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News In Brief

By Compiled from wire service reportsRobert Kilborn and Stephanie Cook / May 25, 2001



Without saying where or when, the military government of Pakistan responded "in a positive spirit" to an offer from India for a new attempt at peace negotiations. At the same time, the Pakistanis slammed India's announcement of an end to its unilateral cease-fire in the disputed Kashmir region as "removing even the pretense of restraint." Bilateral peace talks have been suspended since before the October 1998 coup that toppled Pakistan's civilian government.

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"The Chinese side has agreed" to a US proposal that a heavily damaged $80 million surveillance plane be dismantled at a military base on Hainan Island and returned to the Navy, the Foreign Ministry in Beijing said. No date was given for the return of the EP-3E aircraft, which collided with a Chinese Air Force jet over international waters April 1, triggering an 11-day diplomatic standoff. The Foreign Ministry said repairing the plane and flying it off Chinese soil "is impossible."

A major new proposal was offered by white farmers in Zimbabwe in an attempt to end months of deadlock over the resettlement of landless blacks. A group calling itself the Joint Resettlement Initiative said it would give President Robert Mugabe's government 2.4 million acres of farmland, plus equipment and technical advice. It also offered to drop all lawsuits against seizure of farms by the government. There was no immediate response. Mugabe says his resettlement program so far has turned over previously white-owned farmland to 104,000 black families.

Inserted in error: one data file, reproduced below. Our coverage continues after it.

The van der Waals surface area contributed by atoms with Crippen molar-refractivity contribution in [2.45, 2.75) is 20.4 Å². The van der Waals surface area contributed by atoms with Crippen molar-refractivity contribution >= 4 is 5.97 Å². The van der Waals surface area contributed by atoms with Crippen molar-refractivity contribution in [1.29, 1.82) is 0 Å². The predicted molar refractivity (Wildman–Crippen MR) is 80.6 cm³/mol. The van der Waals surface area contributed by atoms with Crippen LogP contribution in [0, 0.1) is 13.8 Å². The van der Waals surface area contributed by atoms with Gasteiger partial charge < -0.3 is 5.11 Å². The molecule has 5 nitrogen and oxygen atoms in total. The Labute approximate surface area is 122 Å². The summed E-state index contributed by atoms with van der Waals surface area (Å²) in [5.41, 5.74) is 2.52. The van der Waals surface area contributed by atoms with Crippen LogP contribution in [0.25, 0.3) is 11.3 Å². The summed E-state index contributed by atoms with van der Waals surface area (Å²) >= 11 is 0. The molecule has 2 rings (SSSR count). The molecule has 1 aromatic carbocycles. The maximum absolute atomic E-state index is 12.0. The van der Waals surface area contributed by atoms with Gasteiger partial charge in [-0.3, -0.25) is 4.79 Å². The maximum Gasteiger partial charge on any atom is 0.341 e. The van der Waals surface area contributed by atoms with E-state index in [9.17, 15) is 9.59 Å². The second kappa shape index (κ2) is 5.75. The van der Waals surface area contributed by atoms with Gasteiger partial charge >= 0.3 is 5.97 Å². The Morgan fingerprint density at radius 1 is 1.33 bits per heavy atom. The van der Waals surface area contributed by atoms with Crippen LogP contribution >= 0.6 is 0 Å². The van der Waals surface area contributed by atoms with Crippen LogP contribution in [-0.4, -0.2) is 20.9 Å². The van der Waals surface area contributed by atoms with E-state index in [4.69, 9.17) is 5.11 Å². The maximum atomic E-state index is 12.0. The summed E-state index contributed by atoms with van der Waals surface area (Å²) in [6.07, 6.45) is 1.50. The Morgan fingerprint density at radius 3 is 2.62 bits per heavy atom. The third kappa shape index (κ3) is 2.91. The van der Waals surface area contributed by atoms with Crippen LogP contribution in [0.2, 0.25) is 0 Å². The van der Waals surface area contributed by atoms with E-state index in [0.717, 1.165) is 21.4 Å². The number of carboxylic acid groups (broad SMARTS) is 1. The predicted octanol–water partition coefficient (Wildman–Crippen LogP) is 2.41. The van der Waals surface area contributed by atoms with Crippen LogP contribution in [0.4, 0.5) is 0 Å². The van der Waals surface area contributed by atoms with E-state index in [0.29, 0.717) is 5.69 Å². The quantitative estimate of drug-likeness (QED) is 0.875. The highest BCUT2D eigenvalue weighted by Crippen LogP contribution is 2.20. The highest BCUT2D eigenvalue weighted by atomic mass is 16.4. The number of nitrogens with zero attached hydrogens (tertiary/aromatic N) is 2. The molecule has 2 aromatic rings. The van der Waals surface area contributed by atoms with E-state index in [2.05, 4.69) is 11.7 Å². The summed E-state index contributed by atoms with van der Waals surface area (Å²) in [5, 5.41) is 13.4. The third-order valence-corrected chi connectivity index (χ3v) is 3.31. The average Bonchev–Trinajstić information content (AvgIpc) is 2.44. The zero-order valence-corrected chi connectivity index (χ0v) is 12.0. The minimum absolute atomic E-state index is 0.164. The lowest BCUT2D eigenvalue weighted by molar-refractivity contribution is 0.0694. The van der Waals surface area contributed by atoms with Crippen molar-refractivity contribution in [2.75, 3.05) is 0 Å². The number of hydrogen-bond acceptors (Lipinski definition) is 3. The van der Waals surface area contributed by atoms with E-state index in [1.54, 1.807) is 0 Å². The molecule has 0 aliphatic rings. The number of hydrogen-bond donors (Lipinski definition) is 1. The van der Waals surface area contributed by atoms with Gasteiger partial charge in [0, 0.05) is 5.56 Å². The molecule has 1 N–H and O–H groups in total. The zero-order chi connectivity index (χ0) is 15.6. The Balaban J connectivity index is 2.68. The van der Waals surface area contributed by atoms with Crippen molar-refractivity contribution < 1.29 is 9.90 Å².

Prosecutors charged exiled former Peruvian President Alberto Fujimori with murder for his alleged role in the 1991 killings of 15 people by a paramilitary "death squad." The victims in the incident, one of the worst human-rights abuses attributed to Fujimori's hard-line regime, reportedly were mistaken for leftist rebels. Fujimori, now living in Japan, already is charged with dereliction of duty. Because of his dual citizenship, he is protected from extradition and has refused to return home voluntarily on grounds that he wouldn't receive a fair trial.

A senior newspaper executive in Spain's Basque region was shot to death, execution-style, in an attack immediately blamed on the separatist group ETA. Santiago Oleaga had been chief financial officer for a publication owned by a chain that has condemned ETA's tactics. His is the 31st death blamed on or claimed by the separatists since they ended a 14-month truce in December 1999, but the first since ETA's political wing was badly defeated in key regional elections earlier this month.

Only four months after a devastating earthquake rocked western India, the region braced for a powerful cyclone that was expected to reach land tomorrow morning. More than 10,000 residents were being evacuated from coastal areas of Gujarat state ahead of torrential rains and winds of up to 125 m.p.h. The cyclone, gathering force in the Arabian Sea, also caused authorities in neighboring Pakistan to warn commercial fishermen to return to port. On Jan. 26, a 7.7 magnitude earthquake in Gujarat killed between 20,000 and 30,000 people.

(c) Copyright 2001. The Christian Science Monitor